What Do Mein Kampf and 50 Shades of Grey Have in Common?

The answer to a riddle so vexing comes courtesy of Chris Faraone writing for Vocativ: Both benefitted big-time from the advent of the e-reader. Faraone writes:

Mein Kampf hasn’t made The New York Times nonfiction chart since its U.S. release in 1939, the same year Germany invaded Poland, and its print sales have fallen steadily ever since. But with a flood of new e-book editions, Hitler’s notorious memoir just clocked a banner digital year. One 2012 English-language version is currently the number one Propaganda & Political Psychology book on Amazon. Another digital selection is a player in the Globalization category.

If that sounds familiar, it mirrors the trend of erotic fiction. Faraone notes that 50 percent of erotica readers say they prefer to read in digital — where nobody has to know what they’re reading — compared to just 10 percent in print.

All those sales, despite that Hitler’s rant can be acquired for free.

Besides the iTunes and Kindle-compatible versions, hundreds of txt and pdf files are available for download from thousands of online sources. More than a dozen free English-language versions of Mein Kampf have been downloaded in excess of 100,000 times from the nonprofit Internet Archive alone.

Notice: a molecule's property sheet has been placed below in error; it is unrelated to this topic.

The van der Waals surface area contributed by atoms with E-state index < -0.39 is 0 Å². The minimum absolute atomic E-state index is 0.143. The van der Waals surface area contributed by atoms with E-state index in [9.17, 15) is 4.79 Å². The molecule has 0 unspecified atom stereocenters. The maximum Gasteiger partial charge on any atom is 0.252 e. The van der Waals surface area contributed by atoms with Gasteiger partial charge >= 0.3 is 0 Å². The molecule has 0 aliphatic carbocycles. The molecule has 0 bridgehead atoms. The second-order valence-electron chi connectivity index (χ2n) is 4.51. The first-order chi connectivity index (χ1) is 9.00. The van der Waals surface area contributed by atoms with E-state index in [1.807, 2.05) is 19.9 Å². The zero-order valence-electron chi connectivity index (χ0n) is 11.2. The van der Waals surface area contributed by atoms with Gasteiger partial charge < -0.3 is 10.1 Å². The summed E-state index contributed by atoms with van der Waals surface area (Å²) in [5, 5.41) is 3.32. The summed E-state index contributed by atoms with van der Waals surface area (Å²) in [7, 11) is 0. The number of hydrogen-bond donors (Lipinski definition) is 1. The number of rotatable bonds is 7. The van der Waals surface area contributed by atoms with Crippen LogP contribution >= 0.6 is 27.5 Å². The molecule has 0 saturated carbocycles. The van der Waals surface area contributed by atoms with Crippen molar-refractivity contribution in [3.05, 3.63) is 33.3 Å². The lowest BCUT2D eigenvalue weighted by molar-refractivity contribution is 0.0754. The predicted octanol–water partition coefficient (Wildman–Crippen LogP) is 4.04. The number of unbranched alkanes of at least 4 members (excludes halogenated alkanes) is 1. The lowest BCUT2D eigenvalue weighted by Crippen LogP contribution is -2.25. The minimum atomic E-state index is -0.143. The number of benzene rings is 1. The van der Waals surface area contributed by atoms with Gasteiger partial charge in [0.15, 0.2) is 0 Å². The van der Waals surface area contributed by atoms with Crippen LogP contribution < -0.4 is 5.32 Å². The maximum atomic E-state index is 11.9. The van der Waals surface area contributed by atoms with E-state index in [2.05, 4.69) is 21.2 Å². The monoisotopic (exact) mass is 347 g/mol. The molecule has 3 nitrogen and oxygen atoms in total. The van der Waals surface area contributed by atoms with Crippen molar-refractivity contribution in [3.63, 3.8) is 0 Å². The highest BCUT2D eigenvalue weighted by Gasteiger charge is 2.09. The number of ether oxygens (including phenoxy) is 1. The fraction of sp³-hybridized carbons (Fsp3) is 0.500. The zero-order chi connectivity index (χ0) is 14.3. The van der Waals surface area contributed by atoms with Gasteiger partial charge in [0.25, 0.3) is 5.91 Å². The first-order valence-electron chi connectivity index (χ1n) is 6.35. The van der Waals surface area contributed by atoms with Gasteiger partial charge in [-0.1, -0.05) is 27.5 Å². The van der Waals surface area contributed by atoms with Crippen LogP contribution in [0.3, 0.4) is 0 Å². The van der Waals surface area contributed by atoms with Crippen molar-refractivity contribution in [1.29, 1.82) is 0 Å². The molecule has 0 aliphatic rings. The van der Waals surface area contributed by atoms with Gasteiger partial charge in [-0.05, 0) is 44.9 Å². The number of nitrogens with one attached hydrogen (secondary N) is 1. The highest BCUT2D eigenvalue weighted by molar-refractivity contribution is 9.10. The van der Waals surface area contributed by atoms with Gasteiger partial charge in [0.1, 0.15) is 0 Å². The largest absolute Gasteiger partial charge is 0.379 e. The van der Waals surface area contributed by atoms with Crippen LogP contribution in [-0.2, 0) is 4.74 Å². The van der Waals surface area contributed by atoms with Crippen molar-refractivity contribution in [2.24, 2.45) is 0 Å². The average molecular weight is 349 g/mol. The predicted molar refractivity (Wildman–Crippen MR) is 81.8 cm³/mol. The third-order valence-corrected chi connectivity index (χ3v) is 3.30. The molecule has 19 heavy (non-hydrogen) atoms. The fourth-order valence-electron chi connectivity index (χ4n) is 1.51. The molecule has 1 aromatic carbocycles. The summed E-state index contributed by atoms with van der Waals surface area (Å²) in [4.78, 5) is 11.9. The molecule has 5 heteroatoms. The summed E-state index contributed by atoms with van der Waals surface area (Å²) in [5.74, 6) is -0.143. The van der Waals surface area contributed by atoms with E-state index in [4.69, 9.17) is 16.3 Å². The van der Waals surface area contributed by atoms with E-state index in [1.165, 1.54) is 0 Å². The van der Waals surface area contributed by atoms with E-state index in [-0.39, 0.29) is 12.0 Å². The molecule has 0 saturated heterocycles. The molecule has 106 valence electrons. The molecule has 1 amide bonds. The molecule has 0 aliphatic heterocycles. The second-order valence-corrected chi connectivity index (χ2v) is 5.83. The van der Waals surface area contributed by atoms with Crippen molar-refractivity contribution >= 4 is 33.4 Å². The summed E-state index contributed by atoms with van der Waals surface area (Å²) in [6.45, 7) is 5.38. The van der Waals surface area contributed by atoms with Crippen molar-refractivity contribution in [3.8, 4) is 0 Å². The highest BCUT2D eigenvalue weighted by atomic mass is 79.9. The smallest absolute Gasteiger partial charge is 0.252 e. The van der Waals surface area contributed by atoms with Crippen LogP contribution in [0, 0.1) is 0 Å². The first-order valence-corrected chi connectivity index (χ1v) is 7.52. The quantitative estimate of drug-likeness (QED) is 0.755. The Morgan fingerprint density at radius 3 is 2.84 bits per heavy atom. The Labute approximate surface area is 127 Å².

One of the top sellers of the book is a California-based company, Elite Minds Inc. The company doesn’t peddle Hitler very hard, though. Elite Minds President Michael Ford tells Faraone, “I have not heavily promoted the book and decided, for the most part, to let it spread among those who have a true historical and academic interest naturally.”

Check out the full story at Vocativ.

It should be noted — and Ford alludes — that morbid curiosity and historical interest are probably at the heart of these sales. This was true even at the time of World War II, as the Los Angeles Times recounted in 1988. That story goes a little something like this: Early printings of Mein Kampf in America were abridged, omitting major parts of Hitler’s hateful plan for world domination.

In 1939, a foreign correspondent returned home in the late 1930s, worried about the changes he had seen in Germany while he was away. Part of what he had experienced included reading Mein Kampf in German. At home, he stumbled across the thinner version of the book.

The writer — Alan Cranston, who would go on to serve as a U.S. Senator representing California — thought the country should see the entire text to see what Hitler was cooking up — not to mention, that Hitler shouldn’t collect royalties on the book in the U.S., as he was at the time. So, he began bootlegging copies of the full translation.

Houghton Mifflin, Hitler’s American publisher, sued later that year, eventually halting the printing of Cranston’s full translation. But not before Cranston had sold half a million books at 10 cents a pop — with zero royalties going to Hitler.